Killing in Yoshiwara (Hana no Yoshiwara hyaku-nin giri, Toei, 1960) just might belong on the first tier of classic samurai films.
If it does fall sort of such heights as the best of Akira Kurosawa or Masaki Kobayashi, it is lower only by the smallest degree. It's period drama with a dynamite action conclusion with strong emotional content, & artfully breaks down the distinction between hero & antihero, naif & nihilist.
An infant abandoned at a shrine had a disfiguring birthmark on his face.
An heirloom shortword was placed with the infant as the only clue to his samurai heritage. He is found & raised by an artisan couple, & grew up to become the master of a weaving concern.
Jiro Sano (Chiezo Kataoka) grew up a good man, financially well set, & loved by his company's employees. But he has remained unable to find a wife, due to his facial discoloration. He sets off for Edo for a matchmaking meeting.
While in Edo, he is cajoled into a visit to the Yoshiwara or pleasure district. Here female entertainers & prostitutes create illusions for clients. Any man who believes too much in the illusion is certainly naive, & a likely target for exploitation.
And since men so blithely exploit girls while embracing the lie that it's as good for her as it is for him, who is to say such a woman is wrong when an exploitative situation really does serve her purposes.
So here is a wealthy, lonely man, just rejected by a potential wife who was horrified by his birthmarked face.
He finds himself with women who seem to like him a great deal & not notice his appearance.
Otsuru (Yoshie Mizutani), a recently released convict, is a tough bitter young woman who looks great in a courtesan costume, but lacks the rigorous training.
As even geishas avoid the disfugured client, the convict is hired to cater to him. She's introduced as Tamazura, & he has no clue she is not a quality courtesan. He's sweetly impressed by her strange manners & her beauty.
As she is not put off by his disfigurement, how could such an innocent man not fall for her?
Feeling for the first time in his life that a woman appreciates him, & blind to the numerous tragedies of Yoshiwara life, he returns home filled with illusions.
Many of the women of the Yoshiwara are back-biting & competitive, & they look down on Otsuru/Tamazura as a fake courtesan, really only a whore in borrowed clothes. She well knows herself to be low-ranking & ill-trained, & with bitterness still in her, she vows to become a tayu, such a high-ranking courtesan that all will be forced to respect her.
The girl who won Sano's sentiment feelings is personally in love with Eiji, a handsome young yakuza who takes advantage of her, as she takes advantage of Sano.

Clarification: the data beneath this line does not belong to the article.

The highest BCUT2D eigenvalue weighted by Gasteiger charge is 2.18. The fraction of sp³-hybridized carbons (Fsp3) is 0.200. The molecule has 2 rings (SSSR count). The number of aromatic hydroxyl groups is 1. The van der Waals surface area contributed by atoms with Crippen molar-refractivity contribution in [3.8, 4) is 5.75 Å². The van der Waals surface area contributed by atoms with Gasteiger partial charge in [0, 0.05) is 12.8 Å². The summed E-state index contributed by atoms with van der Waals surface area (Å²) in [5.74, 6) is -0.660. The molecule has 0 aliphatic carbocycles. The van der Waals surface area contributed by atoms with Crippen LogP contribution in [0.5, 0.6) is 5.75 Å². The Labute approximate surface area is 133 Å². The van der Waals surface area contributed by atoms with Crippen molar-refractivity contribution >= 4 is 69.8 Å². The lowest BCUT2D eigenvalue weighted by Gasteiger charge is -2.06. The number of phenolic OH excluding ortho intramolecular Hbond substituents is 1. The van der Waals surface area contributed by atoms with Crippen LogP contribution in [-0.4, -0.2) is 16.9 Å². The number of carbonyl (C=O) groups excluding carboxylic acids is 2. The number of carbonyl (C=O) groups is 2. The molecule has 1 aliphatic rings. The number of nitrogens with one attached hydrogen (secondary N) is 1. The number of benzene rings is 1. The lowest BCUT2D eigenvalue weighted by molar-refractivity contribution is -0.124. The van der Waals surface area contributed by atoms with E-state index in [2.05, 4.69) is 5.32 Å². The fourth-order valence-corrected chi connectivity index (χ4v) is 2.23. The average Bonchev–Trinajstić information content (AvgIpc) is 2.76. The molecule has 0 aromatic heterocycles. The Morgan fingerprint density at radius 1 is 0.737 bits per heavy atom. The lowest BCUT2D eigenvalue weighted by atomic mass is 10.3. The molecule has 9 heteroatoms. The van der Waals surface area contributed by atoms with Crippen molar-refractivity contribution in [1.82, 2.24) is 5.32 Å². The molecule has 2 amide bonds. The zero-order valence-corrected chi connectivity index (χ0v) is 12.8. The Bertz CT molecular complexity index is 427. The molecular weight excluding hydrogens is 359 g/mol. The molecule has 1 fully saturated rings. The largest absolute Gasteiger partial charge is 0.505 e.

Having utterly fallen under her spell, Sano begins to squander his wealth on anything she desires.
To study to become a tayu, & to afford the costumes & accoutrements of the position, is an exceedingly costly path, something only a millionaire could survive.
When at last Sano is financially ruined & his eyes opened about the nature of "love" in a bordello, he seriously has only himself to blame.
He even tries to pawn the heirloom shortsword, an act that comes close to revealing his actual identity, though all he really learns is that the sword, for all its apparent value, is famous for baring a curse, & not even a pawnbroker will consider its purchase.
But as a broken man with nothing to lose, & only a cursed shortsword for legacy, he breaks down into rage. He raids Otsuru's "tayu coming-out parade" & cuts down the bordello's manager & his wife who were the true villains, but then goes after Otsuru who has become the object of his hatred & revenge.
This violent climax is horrifying & tragic in its emotional content & its physical presentation, beautifully filmed, & wonderfully choreographed.
Chiezo plays Jiro Sano as powerful when in a rage, by no means skillful with his shortsword & yet unstoppable due to the ferocity of what appears to be the psychotic break of a formerly gentle soul.
The fine script was by Yoda Yoshikata, one of the finest period-film writers. He collaborated with Kenji Mizoguchi on such classics as Sansho daiyo (Sansho the Bailiff, 1954), Ugetsu monogatari (Ugetsu, 1952) & Chikamatsu monogatari (The Crucified Lovers, 1954), as well as actioners in Shintaro Katsu's Akumyo tough-guy series (1961-1974), & Tadashi Imai's extraordinary Bushido zankoku monogatari (Cruel Tales of Bushido, 1963). Killing in Yoshiwara stands as one of Tomu Uchida's several achievements as a top director.
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